Over 70 students walk out protesting gun violence

Students from all grades come together to join a conversation


Caroline Hardy

More than 70 students signed up to participate in the walkout, and even more actually came.

March 14, 2018—Exactly one month after the horrific school shooting in Parkland, Florida that left seventeen students and faculty dead and many more wounded, students at Blake walked out of the school and stood outside for seventeen minutes to honor those seventeen lives lost. Organized primarily by Zehra Khan ‘18 and Annika Gutzke ‘19, the walkout was nonpartisan to allow, as Gutzke states, “all members of our community to participate and not feel as if ideas are being scrutinized.” Khan adds, “Our community can come together and show that we don’t incite that violence and…stand with the victims.”

At 9:40 am during tutorial, students and faculty walked out in front of the school and heard powerful speeches from peers urging remembrance and engagement in civic discourse. In his speech, Will Lyman ‘19 declared “we can’t afford to distance ourselves from these tragedies, and we can’t allow these victims to fade into oblivion until another shooting disrupts our ignorance.” All of the speeches highlighted that Blake is not immune to the violence; the majority of the seventeen that died were high schoolers and had the same hopes and dreams many Blake students do. Students then spread out around the front of the school and the seventeen minutes of silence began. With the the temperature hovering around freezing, the seventeen minutes did not pass quickly. Khan read off the names of the victims in Florida and then left everyone to their own thoughts. Scott Klinefelter ‘20 reflects, “you really had to meditate on what you were out there for.” Yolanda Pauly ‘21 agrees,  “Each minute that went by, that was someone’s life….it was a long seventeen minutes, but it was powerful.”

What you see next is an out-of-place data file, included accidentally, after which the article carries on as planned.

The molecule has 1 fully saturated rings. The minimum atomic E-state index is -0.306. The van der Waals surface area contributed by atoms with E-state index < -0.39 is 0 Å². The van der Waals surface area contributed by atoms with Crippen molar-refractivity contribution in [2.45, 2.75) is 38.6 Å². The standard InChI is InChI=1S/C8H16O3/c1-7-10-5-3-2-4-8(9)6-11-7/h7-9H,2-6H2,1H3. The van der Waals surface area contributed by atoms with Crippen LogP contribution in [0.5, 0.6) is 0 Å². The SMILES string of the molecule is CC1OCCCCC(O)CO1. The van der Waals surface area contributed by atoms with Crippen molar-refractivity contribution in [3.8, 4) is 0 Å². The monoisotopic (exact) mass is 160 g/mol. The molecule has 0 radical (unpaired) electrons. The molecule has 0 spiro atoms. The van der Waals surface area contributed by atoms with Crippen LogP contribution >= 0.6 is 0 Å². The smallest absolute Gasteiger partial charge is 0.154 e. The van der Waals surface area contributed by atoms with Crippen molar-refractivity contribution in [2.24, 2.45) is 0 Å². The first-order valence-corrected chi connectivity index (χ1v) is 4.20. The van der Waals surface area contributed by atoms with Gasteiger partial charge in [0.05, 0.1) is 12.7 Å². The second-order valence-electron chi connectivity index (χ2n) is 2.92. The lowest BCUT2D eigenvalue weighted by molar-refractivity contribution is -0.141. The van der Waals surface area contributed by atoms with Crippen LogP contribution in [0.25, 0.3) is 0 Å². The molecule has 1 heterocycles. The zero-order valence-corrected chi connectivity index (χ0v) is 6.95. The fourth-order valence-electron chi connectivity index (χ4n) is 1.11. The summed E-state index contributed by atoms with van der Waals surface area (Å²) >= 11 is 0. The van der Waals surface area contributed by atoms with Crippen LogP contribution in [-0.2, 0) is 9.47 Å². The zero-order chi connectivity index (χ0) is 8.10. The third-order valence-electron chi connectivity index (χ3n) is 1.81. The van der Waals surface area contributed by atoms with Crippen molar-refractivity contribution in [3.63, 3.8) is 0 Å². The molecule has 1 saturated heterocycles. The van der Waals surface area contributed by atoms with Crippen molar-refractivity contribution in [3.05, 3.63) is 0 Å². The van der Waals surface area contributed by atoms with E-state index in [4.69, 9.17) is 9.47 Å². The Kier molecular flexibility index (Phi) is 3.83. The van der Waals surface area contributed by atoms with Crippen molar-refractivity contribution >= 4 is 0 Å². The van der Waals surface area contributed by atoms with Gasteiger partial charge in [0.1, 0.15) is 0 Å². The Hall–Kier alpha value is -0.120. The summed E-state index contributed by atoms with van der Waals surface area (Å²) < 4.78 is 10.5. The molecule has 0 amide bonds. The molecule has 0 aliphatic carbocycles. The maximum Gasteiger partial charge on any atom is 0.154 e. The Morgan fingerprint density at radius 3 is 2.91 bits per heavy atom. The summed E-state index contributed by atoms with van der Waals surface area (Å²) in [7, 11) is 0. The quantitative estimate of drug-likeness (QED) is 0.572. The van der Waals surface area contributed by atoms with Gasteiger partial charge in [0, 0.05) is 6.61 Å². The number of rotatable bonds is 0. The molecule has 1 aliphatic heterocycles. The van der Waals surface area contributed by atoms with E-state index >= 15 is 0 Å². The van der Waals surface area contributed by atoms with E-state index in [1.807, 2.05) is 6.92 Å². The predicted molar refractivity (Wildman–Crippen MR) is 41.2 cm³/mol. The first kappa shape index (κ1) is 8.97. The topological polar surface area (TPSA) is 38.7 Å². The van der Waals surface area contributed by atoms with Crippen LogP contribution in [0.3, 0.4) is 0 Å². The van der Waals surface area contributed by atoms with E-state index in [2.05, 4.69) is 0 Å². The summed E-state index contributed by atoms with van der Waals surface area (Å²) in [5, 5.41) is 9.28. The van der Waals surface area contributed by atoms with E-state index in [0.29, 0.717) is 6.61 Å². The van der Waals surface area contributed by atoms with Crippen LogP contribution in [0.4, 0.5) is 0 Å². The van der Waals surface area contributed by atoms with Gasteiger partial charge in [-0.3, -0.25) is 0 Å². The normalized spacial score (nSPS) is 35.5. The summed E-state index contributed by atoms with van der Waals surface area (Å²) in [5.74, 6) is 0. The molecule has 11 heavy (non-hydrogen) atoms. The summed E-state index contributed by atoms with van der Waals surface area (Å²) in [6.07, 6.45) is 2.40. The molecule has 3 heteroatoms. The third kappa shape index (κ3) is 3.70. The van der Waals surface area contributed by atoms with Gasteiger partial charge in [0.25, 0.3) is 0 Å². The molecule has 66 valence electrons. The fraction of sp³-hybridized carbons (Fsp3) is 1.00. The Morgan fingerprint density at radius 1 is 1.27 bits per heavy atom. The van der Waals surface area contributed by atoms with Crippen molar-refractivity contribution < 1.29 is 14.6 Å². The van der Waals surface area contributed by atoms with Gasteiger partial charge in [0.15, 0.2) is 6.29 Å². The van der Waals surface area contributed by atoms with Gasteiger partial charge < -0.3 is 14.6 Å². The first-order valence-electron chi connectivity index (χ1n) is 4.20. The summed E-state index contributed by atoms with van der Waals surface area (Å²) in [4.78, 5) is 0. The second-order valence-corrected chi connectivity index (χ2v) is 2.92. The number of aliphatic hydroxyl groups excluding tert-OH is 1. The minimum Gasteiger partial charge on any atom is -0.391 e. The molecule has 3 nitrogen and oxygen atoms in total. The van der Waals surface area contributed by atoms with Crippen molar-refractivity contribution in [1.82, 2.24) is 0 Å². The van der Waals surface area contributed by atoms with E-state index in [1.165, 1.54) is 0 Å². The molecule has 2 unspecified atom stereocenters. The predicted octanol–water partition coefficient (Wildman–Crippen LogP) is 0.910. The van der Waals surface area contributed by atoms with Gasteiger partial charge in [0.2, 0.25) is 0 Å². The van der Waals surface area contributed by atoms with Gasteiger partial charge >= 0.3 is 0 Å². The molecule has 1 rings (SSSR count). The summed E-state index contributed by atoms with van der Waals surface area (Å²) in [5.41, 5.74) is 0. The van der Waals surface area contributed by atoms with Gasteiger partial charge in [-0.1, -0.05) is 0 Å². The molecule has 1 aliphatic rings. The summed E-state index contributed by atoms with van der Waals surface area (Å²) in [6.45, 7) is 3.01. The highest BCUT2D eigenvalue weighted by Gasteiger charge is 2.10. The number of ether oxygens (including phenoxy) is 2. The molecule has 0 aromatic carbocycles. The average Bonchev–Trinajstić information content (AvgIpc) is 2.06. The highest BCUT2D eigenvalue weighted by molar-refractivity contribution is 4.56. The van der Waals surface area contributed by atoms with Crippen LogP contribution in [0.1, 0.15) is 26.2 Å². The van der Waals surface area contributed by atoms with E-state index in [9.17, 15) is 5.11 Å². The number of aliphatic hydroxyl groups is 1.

Youth from the Women’s March organization organized the nationwide walkout. Rachel Eggert ‘19, a participant of the Blake walkout,  reflects, “We are…part of a national voice, we all want gun violence [in schools] to end and it makes [the walkout] so much more powerful to know that other schools and other people agree.” Over 3,136  student-organized non-partisan walkouts occured throughout the United States to remember the victims of the February 14th school shooting. Activism, says Khan “reminds you that you have a civic duty to voice your opinions.” Social Studies teacher, David Graham agrees, “it was very inspiring to see all of the students out there on the steps…and to have the school community talk about it as well.” Faculty have not held a formal meeting about the walkouts, but “certainly the Social Studies department is supportive of students engaging [in civic discourse]” states Graham.

Even though the majority of the participating youth nationwide cannot vote, marching is a way to make their voices heard. The March 14 walkout is only the start of youth-led demand for change; there are two more student-led marches planned in the next two months. The March For Our Lives will occur March 24 at noon. Organized by students who attend Marjory Stoneman Douglas High School in Parkland, Florida, where the shooting occurred this past Valentine’s Day, students will march down Pennsylvania Avenue in Washington D.C. and in sibling marches all over the county, including in St. Paul, Minnesota. Students will march for school safety and the necessity of appropriate gun legislation.

Additionally, Lane Murdock, a student in Connecticut, started a petition on change.org, organizing a national school walkout on April 20, the 19th anniversary of the deadly Columbine Massacre, where two high school seniors murdered twelve students and one teacher. Entitled #NationalSchoolWalkout, Murdock calls for students to walk out of class and wear orange as a way to demand change. Over 200,000 people have since signed his petition. With all of these marches, youth are “are building our voice for the future,” says Eggert, “we are the youngest generation and we have to make change.”

Since the start of 2018 alone, according to everytown.org, there have been twenty-one school shootings, with seven children or teens dying on average every day. The teens and children of America are now campaigning to change these statistics. As Khan states, “Activism starts at a young age…one day you will be a voter. It’s your responsibility to make sure your voice is heard.”